Luke: "Have you noticed that the public and private positions of people in the National Review crowd differ on race? With ordinary people, the things we say privately about race are very different from what we'd like to see quoted in The New York Times."

Jeffrey: "No. I've been around the place for years and I've never heard anybody... Frank Meyer was Jewish. He had a deathbed conversion to Catholicism. The religion editor for years was Will Herberg (Jewish theologian)."

Luke: "Are we able to have a honest public discourse on race today in America?"

Jeffrey: "I'm not sure. It depends on who's doing the discourse."

Luke: "Do you feel comfortable publishing your thoughts on race?"

Jeffrey: "I don't have any trouble. I think people of different races are all American."

Luke: "Do you notice any differences in behavior between conservative and liberal intellectuals?"

Jeffrey: "No. Behavior in America is basically a matter of class."

Luke: "Are most of your friends conservative?"

Jeffrey: "Not most of my faculty friends."

Luke: "Bill Buckley..."

Jeffrey: "He's fascinated by people with a different point of view. He has the impulse of an impresario presenting a lot of people he doesn't entirely agree with. Most conservatives internalize a lot of these things -- they're a little bit individualist, a little bit libertarian, some are traditionalists. So they can sympathize with various points of view."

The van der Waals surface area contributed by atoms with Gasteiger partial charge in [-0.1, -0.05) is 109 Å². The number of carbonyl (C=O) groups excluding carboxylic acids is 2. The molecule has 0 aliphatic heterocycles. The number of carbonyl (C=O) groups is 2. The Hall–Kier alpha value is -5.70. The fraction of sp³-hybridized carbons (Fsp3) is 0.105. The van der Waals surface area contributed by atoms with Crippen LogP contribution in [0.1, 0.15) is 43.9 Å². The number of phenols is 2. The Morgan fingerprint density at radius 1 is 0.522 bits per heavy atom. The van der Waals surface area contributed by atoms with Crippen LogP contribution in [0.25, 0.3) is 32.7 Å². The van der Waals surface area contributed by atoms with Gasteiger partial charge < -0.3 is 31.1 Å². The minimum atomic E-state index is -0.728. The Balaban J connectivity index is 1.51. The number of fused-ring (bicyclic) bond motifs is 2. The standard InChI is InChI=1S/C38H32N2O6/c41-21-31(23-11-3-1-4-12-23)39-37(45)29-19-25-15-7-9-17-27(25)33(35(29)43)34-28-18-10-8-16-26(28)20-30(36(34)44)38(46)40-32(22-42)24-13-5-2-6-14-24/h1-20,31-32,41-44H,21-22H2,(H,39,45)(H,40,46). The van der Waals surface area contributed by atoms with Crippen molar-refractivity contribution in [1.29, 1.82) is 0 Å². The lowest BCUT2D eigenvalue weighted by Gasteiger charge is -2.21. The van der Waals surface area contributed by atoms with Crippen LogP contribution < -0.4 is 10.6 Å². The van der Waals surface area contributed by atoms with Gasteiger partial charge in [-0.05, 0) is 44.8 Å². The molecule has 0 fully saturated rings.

Luke: "What do you think of the magazine today?"

Jeffrey: "It has less internal controversy and is less interesting for that reason. Without the internal controversy, it can go wrong, as it has gone badly wrong on Iraq. There should've been someone around saying, 'Wait a minute. This place has three mutually antagonistic elements. It's full of religious fanatics.'

"I can imagine a tough authoritarian like Kemal Ataturk smashing the whole structure and reconstructing it on another basis. I don't think we're prepared as a nation to do that."

Luke: "What do you think of the string of conservative pundits who've been found taking payola?"